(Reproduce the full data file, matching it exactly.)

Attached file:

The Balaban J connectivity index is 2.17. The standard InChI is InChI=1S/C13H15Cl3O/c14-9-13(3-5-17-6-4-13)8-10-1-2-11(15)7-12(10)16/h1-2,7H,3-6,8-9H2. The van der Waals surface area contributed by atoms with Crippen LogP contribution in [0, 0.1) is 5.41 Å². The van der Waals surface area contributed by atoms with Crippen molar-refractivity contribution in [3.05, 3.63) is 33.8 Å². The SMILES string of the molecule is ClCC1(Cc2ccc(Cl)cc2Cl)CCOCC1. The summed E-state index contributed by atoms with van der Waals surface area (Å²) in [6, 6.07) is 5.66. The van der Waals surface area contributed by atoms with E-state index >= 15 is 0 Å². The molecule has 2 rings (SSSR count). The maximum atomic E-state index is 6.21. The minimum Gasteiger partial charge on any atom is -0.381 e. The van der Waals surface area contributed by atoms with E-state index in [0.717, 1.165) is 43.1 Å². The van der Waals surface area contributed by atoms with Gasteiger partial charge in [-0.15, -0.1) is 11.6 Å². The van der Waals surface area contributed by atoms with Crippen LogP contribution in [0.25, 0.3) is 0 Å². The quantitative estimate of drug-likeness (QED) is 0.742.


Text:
The Balaban J connectivity index is 2.17. The standard InChI is InChI=1S/C13H15Cl3O/c14-9-13(3-5-17-6-4-13)8-10-1-2-11(15)7-12(10)16/h1-2,7H,3-6,8-9H2. The van der Waals surface area contributed by atoms with Crippen LogP contribution in [0, 0.1) is 5.41 Å². The van der Waals surface area contributed by atoms with Crippen molar-refractivity contribution in [3.05, 3.63) is 33.8 Å². The SMILES string of the molecule is ClCC1(Cc2ccc(Cl)cc2Cl)CCOCC1. The summed E-state index contributed by atoms with van der Waals surface area (Å²) in [6, 6.07) is 5.66. The van der Waals surface area contributed by atoms with E-state index >= 15 is 0 Å². The molecule has 2 rings (SSSR count). The maximum atomic E-state index is 6.21. The minimum Gasteiger partial charge on any atom is -0.381 e. The van der Waals surface area contributed by atoms with E-state index in [0.717, 1.165) is 43.1 Å². The van der Waals surface area contributed by atoms with Gasteiger partial charge in [-0.15, -0.1) is 11.6 Å². The van der Waals surface area contributed by atoms with Crippen LogP contribution in [0.25, 0.3) is 0 Å². The quantitative estimate of drug-likeness (QED) is 0.742.